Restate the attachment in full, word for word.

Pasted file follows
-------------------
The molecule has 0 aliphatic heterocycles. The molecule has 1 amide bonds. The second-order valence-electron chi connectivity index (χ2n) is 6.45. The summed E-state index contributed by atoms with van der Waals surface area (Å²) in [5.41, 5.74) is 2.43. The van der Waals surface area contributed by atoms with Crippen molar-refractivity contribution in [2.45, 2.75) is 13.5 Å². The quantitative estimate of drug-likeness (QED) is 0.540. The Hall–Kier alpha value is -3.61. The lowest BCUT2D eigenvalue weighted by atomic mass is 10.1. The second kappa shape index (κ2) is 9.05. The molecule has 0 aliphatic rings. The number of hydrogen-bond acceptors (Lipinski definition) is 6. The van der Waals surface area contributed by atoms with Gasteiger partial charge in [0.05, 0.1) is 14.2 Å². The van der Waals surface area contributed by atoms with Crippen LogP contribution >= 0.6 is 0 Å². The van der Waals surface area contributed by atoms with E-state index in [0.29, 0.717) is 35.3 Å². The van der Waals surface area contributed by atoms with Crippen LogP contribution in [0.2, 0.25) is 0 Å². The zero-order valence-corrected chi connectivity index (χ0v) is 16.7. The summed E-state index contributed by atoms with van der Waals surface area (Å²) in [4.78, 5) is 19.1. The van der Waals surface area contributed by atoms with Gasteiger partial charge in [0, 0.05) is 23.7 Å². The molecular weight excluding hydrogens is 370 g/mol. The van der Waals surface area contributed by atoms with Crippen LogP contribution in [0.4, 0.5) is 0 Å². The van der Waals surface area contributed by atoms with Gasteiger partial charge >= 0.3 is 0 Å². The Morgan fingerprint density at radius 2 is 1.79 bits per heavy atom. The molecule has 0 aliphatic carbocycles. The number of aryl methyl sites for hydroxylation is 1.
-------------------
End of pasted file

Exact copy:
The molecule has 0 aliphatic heterocycles. The molecule has 1 amide bonds. The second-order valence-electron chi connectivity index (χ2n) is 6.45. The summed E-state index contributed by atoms with van der Waals surface area (Å²) in [5.41, 5.74) is 2.43. The van der Waals surface area contributed by atoms with Crippen molar-refractivity contribution in [2.45, 2.75) is 13.5 Å². The quantitative estimate of drug-likeness (QED) is 0.540. The Hall–Kier alpha value is -3.61. The lowest BCUT2D eigenvalue weighted by atomic mass is 10.1. The second kappa shape index (κ2) is 9.05. The molecule has 0 aliphatic rings. The number of hydrogen-bond acceptors (Lipinski definition) is 6. The van der Waals surface area contributed by atoms with Gasteiger partial charge in [0.05, 0.1) is 14.2 Å². The van der Waals surface area contributed by atoms with Crippen LogP contribution >= 0.6 is 0 Å². The van der Waals surface area contributed by atoms with E-state index in [0.29, 0.717) is 35.3 Å². The van der Waals surface area contributed by atoms with Crippen LogP contribution in [0.2, 0.25) is 0 Å². The zero-order valence-corrected chi connectivity index (χ0v) is 16.7. The summed E-state index contributed by atoms with van der Waals surface area (Å²) in [4.78, 5) is 19.1. The van der Waals surface area contributed by atoms with Gasteiger partial charge in [0, 0.05) is 23.7 Å². The molecular weight excluding hydrogens is 370 g/mol. The van der Waals surface area contributed by atoms with Crippen LogP contribution in [0.4, 0.5) is 0 Å². The van der Waals surface area contributed by atoms with Gasteiger partial charge >= 0.3 is 0 Å². The Morgan fingerprint density at radius 2 is 1.79 bits per heavy atom. The molecule has 0 aliphatic carbocycles. The number of aryl methyl sites for hydroxylation is 1.